http://www.tate.org.uk/art/artworks/hamilton-kent-state-p77043

Birmingham Race Riots by Andy Warhol

The interesting thing to me about this print is the muddy grainy appearance of the print that is intentional to reflect the nature of the political context of the print. Again that feeling of detachment and distance from the events that comes about when reported by the media is apparent.

Birmingham Race Riot 1964 by Andy Warhol 1928-1987The riots at Birmingham, Alabama, in the spring of 1963 were notorious across America, and with this wide publicity the event was one of the climaxes of the Civil Rights Movement. Supporters of Martin Luther King, protesting at segregation at lunch counters, were attacked by the police with dogs and water hoses, and King himself was arrested.

Warhol contributed this small print to a portfolio of work by ten artists, published the year after the riot. The image is changed only in size and status from a newspaper photograph. In the form of a print in this portfolio it commemorates the tensions in American popular life at the time, and forcefully illustrates the distance of the arts from such events.

http://www.tate.org.uk/art/artworks/warhol-birmingham-race-riot-p77809

I’m dreaming of a White Christmas by Richard Hamilton

The use of a negative of a photograph along with mark making and over painting to produce this print is particularly interesting to me and something I hope to experiment further with in my print making.

I'm dreaming of a white Christmas 1967 by Richard Hamilton 1922-2011Hamilton made his first etchings and drypoints as a student in the late 1930s. Throughout the following decade he continued to use etching, drypoint and aquatint and experimented with lithography, but it was the influential screenprints incorporating photographic and hand-drawn stencils made in the 1960s which brought him international acclaim as a printmaker.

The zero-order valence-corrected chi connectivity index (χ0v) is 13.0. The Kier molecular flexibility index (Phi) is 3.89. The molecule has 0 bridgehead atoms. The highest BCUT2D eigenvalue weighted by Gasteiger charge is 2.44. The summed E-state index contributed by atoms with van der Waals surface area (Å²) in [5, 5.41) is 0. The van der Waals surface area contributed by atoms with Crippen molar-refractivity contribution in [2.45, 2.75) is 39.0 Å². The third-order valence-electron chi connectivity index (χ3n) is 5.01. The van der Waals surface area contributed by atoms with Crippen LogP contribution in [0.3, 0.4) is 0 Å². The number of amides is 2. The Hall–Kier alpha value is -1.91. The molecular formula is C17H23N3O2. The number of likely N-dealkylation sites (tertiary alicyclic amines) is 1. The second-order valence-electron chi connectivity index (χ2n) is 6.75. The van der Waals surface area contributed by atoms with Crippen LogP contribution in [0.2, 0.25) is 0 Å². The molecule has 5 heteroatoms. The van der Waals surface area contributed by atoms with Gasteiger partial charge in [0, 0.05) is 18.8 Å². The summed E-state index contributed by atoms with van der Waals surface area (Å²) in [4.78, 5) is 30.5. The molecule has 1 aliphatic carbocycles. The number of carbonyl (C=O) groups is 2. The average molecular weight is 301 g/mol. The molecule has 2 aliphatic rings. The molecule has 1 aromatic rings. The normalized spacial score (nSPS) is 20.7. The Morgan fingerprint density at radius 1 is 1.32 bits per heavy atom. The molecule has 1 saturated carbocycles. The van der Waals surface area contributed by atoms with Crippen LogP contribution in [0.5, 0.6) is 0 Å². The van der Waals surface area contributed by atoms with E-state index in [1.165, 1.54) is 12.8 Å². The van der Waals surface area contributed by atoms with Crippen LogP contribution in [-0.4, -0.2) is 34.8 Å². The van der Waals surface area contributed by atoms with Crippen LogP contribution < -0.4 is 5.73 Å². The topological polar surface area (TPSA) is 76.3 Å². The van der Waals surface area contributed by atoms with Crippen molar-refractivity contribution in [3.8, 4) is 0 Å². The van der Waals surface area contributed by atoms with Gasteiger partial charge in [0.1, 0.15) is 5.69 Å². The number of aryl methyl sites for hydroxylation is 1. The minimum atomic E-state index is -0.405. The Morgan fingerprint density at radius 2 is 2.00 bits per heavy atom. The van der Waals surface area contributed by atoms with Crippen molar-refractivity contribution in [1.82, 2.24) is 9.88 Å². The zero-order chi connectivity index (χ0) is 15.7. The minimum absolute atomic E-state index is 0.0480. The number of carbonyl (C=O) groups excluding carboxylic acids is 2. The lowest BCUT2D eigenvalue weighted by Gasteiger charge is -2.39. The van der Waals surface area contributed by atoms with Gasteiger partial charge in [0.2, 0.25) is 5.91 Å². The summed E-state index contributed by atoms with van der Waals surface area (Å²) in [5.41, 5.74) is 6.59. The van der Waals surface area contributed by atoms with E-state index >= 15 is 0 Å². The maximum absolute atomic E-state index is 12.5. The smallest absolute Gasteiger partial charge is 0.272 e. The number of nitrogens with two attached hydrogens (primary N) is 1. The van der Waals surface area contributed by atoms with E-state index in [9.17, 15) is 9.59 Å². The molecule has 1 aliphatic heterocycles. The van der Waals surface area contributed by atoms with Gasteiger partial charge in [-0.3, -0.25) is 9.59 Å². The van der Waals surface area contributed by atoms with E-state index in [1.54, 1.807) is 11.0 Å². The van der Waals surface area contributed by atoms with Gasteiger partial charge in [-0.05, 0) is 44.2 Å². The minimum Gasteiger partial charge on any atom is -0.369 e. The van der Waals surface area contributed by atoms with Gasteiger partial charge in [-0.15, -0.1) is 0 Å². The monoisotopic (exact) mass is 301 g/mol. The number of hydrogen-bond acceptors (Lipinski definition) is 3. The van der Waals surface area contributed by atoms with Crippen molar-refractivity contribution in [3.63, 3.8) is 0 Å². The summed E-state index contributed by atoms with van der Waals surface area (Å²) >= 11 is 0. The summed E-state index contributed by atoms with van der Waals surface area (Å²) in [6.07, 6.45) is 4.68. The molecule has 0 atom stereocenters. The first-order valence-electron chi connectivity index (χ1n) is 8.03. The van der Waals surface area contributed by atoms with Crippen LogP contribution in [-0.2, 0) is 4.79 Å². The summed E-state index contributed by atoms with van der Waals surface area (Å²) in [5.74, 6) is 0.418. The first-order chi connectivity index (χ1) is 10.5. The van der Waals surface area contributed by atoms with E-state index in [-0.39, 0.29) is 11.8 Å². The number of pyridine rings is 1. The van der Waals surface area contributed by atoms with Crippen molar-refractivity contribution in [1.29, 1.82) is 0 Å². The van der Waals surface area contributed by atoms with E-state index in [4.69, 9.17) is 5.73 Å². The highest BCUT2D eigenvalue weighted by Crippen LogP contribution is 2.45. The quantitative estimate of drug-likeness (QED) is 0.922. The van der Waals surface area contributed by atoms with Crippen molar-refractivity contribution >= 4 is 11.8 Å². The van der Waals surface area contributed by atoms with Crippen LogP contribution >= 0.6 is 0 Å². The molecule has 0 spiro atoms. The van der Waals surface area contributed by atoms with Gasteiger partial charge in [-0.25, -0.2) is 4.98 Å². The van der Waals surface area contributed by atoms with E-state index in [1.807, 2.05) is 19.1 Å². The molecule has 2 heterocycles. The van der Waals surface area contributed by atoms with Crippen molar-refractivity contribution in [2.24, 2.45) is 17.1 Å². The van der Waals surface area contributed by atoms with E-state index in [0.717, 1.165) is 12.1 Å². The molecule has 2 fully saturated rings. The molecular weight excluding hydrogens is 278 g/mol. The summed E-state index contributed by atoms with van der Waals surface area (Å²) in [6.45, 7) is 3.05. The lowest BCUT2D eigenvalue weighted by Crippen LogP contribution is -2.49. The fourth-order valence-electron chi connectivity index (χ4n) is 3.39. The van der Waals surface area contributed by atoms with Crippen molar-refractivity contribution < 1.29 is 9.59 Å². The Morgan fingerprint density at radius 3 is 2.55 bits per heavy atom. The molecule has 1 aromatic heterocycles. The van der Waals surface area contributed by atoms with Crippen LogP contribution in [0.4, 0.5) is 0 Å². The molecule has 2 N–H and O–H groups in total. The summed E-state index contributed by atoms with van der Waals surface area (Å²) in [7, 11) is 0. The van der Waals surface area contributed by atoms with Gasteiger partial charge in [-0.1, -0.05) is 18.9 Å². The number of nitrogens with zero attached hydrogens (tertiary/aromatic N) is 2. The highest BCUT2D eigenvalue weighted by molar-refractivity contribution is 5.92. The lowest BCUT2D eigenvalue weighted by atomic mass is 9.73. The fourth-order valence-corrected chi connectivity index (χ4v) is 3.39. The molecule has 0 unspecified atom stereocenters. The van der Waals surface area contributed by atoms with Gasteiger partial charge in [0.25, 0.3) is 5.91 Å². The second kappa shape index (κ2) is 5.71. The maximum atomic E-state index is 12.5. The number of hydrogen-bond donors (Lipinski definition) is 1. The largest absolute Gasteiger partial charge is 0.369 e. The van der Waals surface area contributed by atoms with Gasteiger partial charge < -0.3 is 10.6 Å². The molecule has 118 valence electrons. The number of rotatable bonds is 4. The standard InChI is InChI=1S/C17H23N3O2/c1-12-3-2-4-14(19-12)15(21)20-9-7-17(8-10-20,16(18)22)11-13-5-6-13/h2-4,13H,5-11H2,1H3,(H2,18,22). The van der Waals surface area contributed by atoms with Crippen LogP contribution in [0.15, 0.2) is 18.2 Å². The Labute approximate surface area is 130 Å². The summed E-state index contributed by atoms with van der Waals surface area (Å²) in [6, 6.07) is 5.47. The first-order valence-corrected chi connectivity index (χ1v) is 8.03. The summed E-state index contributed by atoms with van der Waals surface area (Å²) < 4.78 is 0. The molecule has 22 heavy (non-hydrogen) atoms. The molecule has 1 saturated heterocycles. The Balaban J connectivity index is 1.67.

The use of photography has long been an integral part of Hamilton’s working process. This work was based on colour cine-film frames from the Bing Crosby movie Holiday Inn. The work was printed by Editions Domberger, Stuttgart and published by the artist in an edition of 75

http://collection.britishcouncil.org/collection/artists/hamilton-richard-1922/object/im-dreaming-of-a-white-christmas-hamilton-1967-p1031

Sara gets undressed by Julian Opie

The use of Lenticular plastic to produce almost a holographic effect on the image is of particular interest to me and I am already investigating how the three images were placed together behind the plastic to produce that feeling of movement.

Opie has regularly explored ways in which a motif can be pared down to its essence and yet remain recognisable not only in generic terms, but also in terms of retaining an identifiable individuality. His images of people – as portraits or figure studies – are drawn by him on a computer, using photographs of real people he has taken himself, in the process reducing each to its characteristic essentials described by a solid even black lines and a graphic language of basic symbols.